The Green Bag Story: Decaf Coffee (part 3)

Whether it’s for an evening cup that won’t keep you up, or you just prefer great coffee flavor without the jitters, decaffeinated coffee is the way to go. We have a great selection of decaf coffees available to purchase online, whether you’re looking for a single origin, blend, or flavored decaf coffee.

We’ve discussed the water process for decaffeinating coffee, as well as the indirect solvent-based method in previous articles.

Solvents, such as Ethyl Acetate, or Methylene Chloride, (also known as decaffeinating agents), are used to assist with the removal of caffeine from the green coffee bean. The biggest challenge in decaffeinating coffee is removing the caffeine without a loss in resulting flavor. It’s very easy to accidentally take out the oils, sugars, and proteins found in a coffee bean along with the caffeine, if one is only using water. The solvents target the caffeine, while leaving behind the flavor molecules which lead to a bold and distinct decaffeinated cup of coffee.

How the Direct Method Works:

In contrast to the indirect method, the direct method sees a decaffeinating agent (solvent) applied right onto the coffee beans. Often, the chemical used in this process is Ethyl Acetate. Since Ethyl Acetate can be found in ripening fruits such as blackberries or apples, it is sometimes considered a more “natural” chemical to apply to the coffee beans.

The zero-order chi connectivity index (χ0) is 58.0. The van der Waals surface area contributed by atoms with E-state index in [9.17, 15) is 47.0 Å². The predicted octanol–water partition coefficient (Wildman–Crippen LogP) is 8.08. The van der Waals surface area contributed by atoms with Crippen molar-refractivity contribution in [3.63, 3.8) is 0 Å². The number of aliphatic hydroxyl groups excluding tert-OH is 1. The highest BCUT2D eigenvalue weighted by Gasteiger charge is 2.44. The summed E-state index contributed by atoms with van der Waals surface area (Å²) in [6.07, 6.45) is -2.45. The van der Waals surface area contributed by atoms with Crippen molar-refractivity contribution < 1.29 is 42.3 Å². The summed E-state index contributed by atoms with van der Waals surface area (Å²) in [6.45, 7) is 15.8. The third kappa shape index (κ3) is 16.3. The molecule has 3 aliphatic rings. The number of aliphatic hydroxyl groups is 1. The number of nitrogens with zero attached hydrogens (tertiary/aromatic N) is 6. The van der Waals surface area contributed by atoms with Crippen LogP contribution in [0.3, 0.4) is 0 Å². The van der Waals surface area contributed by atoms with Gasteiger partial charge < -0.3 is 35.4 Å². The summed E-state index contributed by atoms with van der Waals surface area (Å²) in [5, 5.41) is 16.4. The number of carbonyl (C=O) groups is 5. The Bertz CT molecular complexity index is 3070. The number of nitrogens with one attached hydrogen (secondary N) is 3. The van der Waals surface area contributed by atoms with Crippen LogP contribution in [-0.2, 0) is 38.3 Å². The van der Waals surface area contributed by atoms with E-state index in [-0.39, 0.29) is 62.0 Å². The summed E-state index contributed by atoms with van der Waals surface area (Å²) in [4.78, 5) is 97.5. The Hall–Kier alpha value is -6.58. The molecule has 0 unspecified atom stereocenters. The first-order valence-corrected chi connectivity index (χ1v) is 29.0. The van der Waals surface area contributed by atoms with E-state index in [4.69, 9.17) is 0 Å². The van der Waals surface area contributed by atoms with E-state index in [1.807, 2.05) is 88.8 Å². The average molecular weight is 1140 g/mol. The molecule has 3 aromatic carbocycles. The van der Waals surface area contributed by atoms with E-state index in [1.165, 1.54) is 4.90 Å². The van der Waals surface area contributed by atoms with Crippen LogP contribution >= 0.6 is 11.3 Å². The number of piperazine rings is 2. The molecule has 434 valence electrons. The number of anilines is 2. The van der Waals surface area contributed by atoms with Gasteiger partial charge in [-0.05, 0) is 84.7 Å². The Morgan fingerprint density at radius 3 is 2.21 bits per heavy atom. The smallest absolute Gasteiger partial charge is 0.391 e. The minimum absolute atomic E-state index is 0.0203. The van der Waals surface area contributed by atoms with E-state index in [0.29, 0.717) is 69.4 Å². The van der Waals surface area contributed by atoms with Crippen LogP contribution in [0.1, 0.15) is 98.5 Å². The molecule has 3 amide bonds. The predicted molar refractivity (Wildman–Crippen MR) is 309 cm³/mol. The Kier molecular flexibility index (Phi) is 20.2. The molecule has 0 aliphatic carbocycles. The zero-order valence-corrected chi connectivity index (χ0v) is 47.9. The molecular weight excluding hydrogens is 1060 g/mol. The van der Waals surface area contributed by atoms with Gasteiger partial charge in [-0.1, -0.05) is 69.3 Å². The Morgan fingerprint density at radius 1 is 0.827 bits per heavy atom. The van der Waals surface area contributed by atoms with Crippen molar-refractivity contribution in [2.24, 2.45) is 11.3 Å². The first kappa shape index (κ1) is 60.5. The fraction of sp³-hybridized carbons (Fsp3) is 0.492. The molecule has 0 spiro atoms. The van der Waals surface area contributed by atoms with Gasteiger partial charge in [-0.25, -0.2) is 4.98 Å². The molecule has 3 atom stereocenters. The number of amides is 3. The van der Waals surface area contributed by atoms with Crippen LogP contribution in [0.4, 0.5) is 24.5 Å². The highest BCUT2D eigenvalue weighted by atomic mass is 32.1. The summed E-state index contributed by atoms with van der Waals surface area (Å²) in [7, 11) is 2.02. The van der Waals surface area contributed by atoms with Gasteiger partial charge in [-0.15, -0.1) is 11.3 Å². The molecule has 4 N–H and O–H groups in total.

First, the green coffee beans are steamed for around half an hour in order to open their pores. This is an essential step because it allows the caffeine to escape the bean once the solvent is applied. The beans are then soaked and agitated, or rinsed repeatedly for somewhere around ten hours with the decaffeinating agent. The solvent extracts the caffeine from the beans by bonding with the caffeine molecules. The then-caffeine full solvent is drained away, leaving the coffee beans decaffeinated, but still retaining their flavors. To ensure that all traces of decaffeinating agent is removed, the beans are steamed another time, which serves to evaporate any remaining solvent and caffeine.

Some say that only true coffee lovers drink decaf. Whether that is true or not, we make sure to offer the best decaf options available. The best decaf coffee is the one that is roasted fresh, has a bold distinct flavor, and suits your taste. Take a look at our medium roast decaf coffees, or if you prefer dark roasts, browse our selection here. We also have some decaf custom blends, which combine the best aspects of the brightness of a medium roast, and the smokiness of a dark roast. Just because the caffeine has been extracted, doesn’t mean you can’t drink a great cup of decaf coffee.


Tell us what you think! Follow us on Facebook and Instagram and leave a review about your favorite decaf coffee!